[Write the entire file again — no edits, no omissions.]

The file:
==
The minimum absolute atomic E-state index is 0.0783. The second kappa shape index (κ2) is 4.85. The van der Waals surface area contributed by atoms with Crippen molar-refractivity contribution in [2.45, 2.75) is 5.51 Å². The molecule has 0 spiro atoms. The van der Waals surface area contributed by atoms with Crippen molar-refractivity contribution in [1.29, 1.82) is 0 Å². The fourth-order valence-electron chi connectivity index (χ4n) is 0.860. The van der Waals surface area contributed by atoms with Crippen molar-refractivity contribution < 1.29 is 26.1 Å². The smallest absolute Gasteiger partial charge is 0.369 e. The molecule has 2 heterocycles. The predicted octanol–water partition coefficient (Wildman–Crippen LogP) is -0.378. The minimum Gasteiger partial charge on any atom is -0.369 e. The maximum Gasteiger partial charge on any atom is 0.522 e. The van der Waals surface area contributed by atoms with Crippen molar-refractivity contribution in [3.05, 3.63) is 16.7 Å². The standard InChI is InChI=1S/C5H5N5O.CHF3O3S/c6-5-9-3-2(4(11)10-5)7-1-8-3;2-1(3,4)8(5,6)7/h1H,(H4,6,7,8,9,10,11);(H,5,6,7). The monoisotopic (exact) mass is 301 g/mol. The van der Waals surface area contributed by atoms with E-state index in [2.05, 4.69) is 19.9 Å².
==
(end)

The minimum absolute atomic E-state index is 0.0783. The second kappa shape index (κ2) is 4.85. The van der Waals surface area contributed by atoms with Crippen molar-refractivity contribution in [2.45, 2.75) is 5.51 Å². The molecule has 0 spiro atoms. The van der Waals surface area contributed by atoms with Crippen molar-refractivity contribution in [1.29, 1.82) is 0 Å². The fourth-order valence-electron chi connectivity index (χ4n) is 0.860. The van der Waals surface area contributed by atoms with Crippen molar-refractivity contribution < 1.29 is 26.1 Å². The smallest absolute Gasteiger partial charge is 0.369 e. The molecule has 2 heterocycles. The predicted octanol–water partition coefficient (Wildman–Crippen LogP) is -0.378. The minimum Gasteiger partial charge on any atom is -0.369 e. The maximum Gasteiger partial charge on any atom is 0.522 e. The van der Waals surface area contributed by atoms with Crippen molar-refractivity contribution in [3.05, 3.63) is 16.7 Å². The standard InChI is InChI=1S/C5H5N5O.CHF3O3S/c6-5-9-3-2(4(11)10-5)7-1-8-3;2-1(3,4)8(5,6)7/h1H,(H4,6,7,8,9,10,11);(H,5,6,7). The monoisotopic (exact) mass is 301 g/mol. The van der Waals surface area contributed by atoms with E-state index in [2.05, 4.69) is 19.9 Å².